The question is medically irrelevant and misleading. It is the public that is misled. Around here, they still call it “sugar diabetes,” but the problem is far more complex and could just as justifiably be called something like “leptin malfunction” or the rather useful “metabolic syndrome.”

GI Newsletter
“Eating almonds is a good way to maintain a low GI diet.”

“Except they don't want you to eat salted almonds. What they don't say is that there is no GI difference between salted and unsalted almonds. The anti-salt posture is an entirely different--non-GI prejudice.”
It’s nice that almonds help, but they only HELP and only a little. You don’t eat salted almonds because the salt makes your blood pressure go up and somehow that’s part of the same “metabolic syndrome as high blood sugar.

Another commenter:
At the bottom of some people being able to get away with eating lots of sugar, or of salt, or of any other food: individual differences, which thinking about led me to see: the benefit of some amount of self-experimentation before buying the "results" of research, especially when those results include a "take this drug" recommendation.
I quite agree that personal differences and local differences and even things like quantities, timing, co-eating other foods or exercise habits all have impact. The beauty of today’s situation is that we’ve got those little sticks and beepers that give us objective quantified feedback. It’s too easy to say, “Oh, I can eat ice cream because I feel okay afterwards!” Check the numbers. Also, by eating damaging foods but “only a little bit,” one might be using up reserves that might be needed in case of a major health challenges.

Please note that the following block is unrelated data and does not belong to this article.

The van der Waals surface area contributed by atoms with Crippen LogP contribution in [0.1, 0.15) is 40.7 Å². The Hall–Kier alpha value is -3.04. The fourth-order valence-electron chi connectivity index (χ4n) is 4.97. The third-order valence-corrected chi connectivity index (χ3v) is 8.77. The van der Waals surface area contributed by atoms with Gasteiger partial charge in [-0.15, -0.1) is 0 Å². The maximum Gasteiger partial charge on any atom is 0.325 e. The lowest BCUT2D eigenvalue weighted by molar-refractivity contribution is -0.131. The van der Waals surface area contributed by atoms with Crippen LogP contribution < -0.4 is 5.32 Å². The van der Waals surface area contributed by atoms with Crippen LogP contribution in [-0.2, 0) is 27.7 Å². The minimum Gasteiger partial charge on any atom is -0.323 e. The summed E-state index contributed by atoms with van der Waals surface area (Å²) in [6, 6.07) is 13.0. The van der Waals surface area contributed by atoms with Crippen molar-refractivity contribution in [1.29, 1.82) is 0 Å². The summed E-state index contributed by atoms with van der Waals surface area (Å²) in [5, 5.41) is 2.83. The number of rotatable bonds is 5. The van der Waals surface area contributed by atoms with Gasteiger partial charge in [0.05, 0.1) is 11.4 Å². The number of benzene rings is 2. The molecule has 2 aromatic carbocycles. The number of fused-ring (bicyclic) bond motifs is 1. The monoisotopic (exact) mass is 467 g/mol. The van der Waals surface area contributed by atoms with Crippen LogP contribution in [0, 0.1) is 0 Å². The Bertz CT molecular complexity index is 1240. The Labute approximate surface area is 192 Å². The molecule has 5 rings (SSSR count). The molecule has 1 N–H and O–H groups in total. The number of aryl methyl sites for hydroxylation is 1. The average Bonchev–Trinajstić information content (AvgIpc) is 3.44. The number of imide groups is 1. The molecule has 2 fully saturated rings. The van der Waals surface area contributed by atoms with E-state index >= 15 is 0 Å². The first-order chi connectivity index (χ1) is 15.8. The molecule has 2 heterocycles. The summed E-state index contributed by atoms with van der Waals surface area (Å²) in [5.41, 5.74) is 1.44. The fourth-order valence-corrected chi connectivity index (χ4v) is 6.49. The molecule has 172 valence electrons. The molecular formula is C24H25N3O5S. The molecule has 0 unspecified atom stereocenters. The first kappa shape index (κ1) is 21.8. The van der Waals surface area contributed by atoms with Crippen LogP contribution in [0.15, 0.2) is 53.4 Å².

Another interesting phenomenon comes up in this exchange, which is that some anti-fat sentiments have nothing to do with high blood sugar levels, but are cross-overs from another category of food choice guides having to do with the humane treatement of animals. In other words, the suggestion that eating free-range chickens or being a vegetarian or vegan will heal diabetes. My own physiology needs lean meat (and I mean at least partly red meat) and a certain amount of fat, including vegetable oil.

I often think of a parishioner in Saskatoon who was a medical doctor herself and who had been thrown into near-paralysis and painful arthritis after being accidentally sprayed by a mosquito-control airplane. One of the rather “edgey” doctors at the University of Saskatchewan put her on nothing but sterile water and basic amino acids, then over weeks and weeks added back ordinary foods and kept careful detailed records of the results. It took a year for her to accumulate a short list of foods she could eat without bad reactions (not always foods one would predict as “healthy” at all!) , but the symptoms were much abated and she could go back to work. It was drastic, high-labor, and brave -- but it worked. It might not have. I wonder what has happened to her since.

Now -- it’s forty degrees and the sky is clear, but the footing is slick and the wind is blowing hard. Do I have the moral force to make myself go for a walk?

No comments: